We’re living in unprecedented times. There have been, sadly, far too many protest chants and mourns of late, to strike against police brutality. If breath ceases, life dims.
‘Please. Stop. I can’t breathe…’ sobbed George Floyd painfully, the 46-year-old black man murdered in Minneapolis, Minnesota, over the last few weeks. The death caused major backlash amidst the African-American community, which hasn’t failed to fight against the injustice since then.
The atrocity of the event catalysed an all-round revolution, marking a new era for racial integrity. Now we’ve acknowledged the factor that decimated black people in America and far beyond, I question myself: what are the actions that society is obliged to tackle, in order to thump the trend of racial injustice by making its relevance a mainstay in times to come?
The unyielding solution reads: think, read, repeat. So simple, so tough. Social media has dominated society for the last ten years, and its reign has only garnered more clout in Covid-19’s lockdown.
At a time where you can hope that the majority of the population is self-isolating at home, social media has weaponised our habits and become our main pot of call. Tuesday 2nd June was by all means no different: the entire media landfill blacked-out (literally) in light of the racial oppressions.
That was partly enlightening, because it increased a spirit of togetherness in the gesture. At the same time, it felt somewhat manipulative, because it denied the chance of having conversations. Platforms like Instagram have become a powder keg of attention-seekers (pardon the pun) talking to their phones whilst creating content in the comfort of their own ignorance.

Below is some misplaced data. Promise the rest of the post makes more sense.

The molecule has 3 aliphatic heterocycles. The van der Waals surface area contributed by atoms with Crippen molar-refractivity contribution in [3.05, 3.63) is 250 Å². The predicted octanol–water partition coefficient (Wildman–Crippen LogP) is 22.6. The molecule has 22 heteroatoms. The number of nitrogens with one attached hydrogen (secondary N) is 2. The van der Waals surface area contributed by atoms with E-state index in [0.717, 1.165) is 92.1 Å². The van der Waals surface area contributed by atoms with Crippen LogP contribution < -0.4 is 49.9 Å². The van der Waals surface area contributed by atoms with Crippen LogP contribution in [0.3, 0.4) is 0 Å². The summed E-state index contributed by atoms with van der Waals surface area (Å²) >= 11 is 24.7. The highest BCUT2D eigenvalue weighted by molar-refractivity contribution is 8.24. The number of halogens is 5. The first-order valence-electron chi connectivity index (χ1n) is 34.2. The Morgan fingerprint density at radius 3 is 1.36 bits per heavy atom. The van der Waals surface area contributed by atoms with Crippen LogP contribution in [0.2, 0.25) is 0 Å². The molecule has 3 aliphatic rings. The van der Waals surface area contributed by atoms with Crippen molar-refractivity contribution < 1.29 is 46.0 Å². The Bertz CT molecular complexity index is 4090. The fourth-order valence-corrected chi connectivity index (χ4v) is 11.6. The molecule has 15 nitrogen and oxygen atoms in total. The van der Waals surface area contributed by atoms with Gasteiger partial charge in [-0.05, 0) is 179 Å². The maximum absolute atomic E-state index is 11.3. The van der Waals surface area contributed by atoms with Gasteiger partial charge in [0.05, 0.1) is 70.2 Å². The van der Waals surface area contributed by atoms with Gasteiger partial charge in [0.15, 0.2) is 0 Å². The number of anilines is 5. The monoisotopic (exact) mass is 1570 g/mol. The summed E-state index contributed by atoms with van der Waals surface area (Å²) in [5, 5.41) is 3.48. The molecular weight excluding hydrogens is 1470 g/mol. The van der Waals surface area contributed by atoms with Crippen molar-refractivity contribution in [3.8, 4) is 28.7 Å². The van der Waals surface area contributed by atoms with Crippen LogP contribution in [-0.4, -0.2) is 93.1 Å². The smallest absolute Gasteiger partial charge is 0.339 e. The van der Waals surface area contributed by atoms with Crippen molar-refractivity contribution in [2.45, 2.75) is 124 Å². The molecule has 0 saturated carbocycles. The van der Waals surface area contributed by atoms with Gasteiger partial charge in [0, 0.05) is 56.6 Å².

‘We don’t want a revolution, but we demand an evolution,’ says Italian-Nigerian, London-based stylist and freelance director Barbara Uchechukwu Ayozie. Could it be that an evolution in consciousness is all we need to finally obtain change?
The point is: the only way we can perpetuate this global issue is by opting to take time and disengage from the ideals of ‘saying it wrong.’ Rather, in order for the current situation not to become a weekly trend, it’s important to pick-up valuable and historical resources, when sharing online, adding clear references to the discussion.
Only by tackling the situation through a deeper stance will we make the conversation permanent and not transient. Through media sharing, Instagram shows instant gratification through likes and comments.
Though it’s a place to find entertainment and appreciate creativity, Instagram has also become a place where racism has come to thrive. As a black man, I am no stranger to witnessing derogatory content about my race, provenance and culture.
I spent the majority of my teenage years experiencing racial cruelty on my own skin. ‘Chido, you’re just an absolute n*gga who will never be accomplished in life!,’ a white kid loudly exhorted when I was in year 8, whilst living in a small town near Venice.
That brutality? I faced it. However, the cruelty and ignorance of people has escalated to posting racially driven content for entertainment purposes. How dismaying. In a world where we’re experiencing the calamities of racism, we mustn’t disregard history.
Hence, as suggested above, educating oneself is the key to thumping the trend of injustice. People are competing for the lucrative side of it, including the factor of collective acknowledgement (which leads to performative actions, a.k.a tokenism).
The popularity of sharing on social media has sky-rocketed, and the ruling of such phenomenon has ultimately shaped racism into a fallacy. But what we must remember, as we are finally prepared to listen, is that bias can only be defeated with the power of thought. Without it, the damage is irrevocable.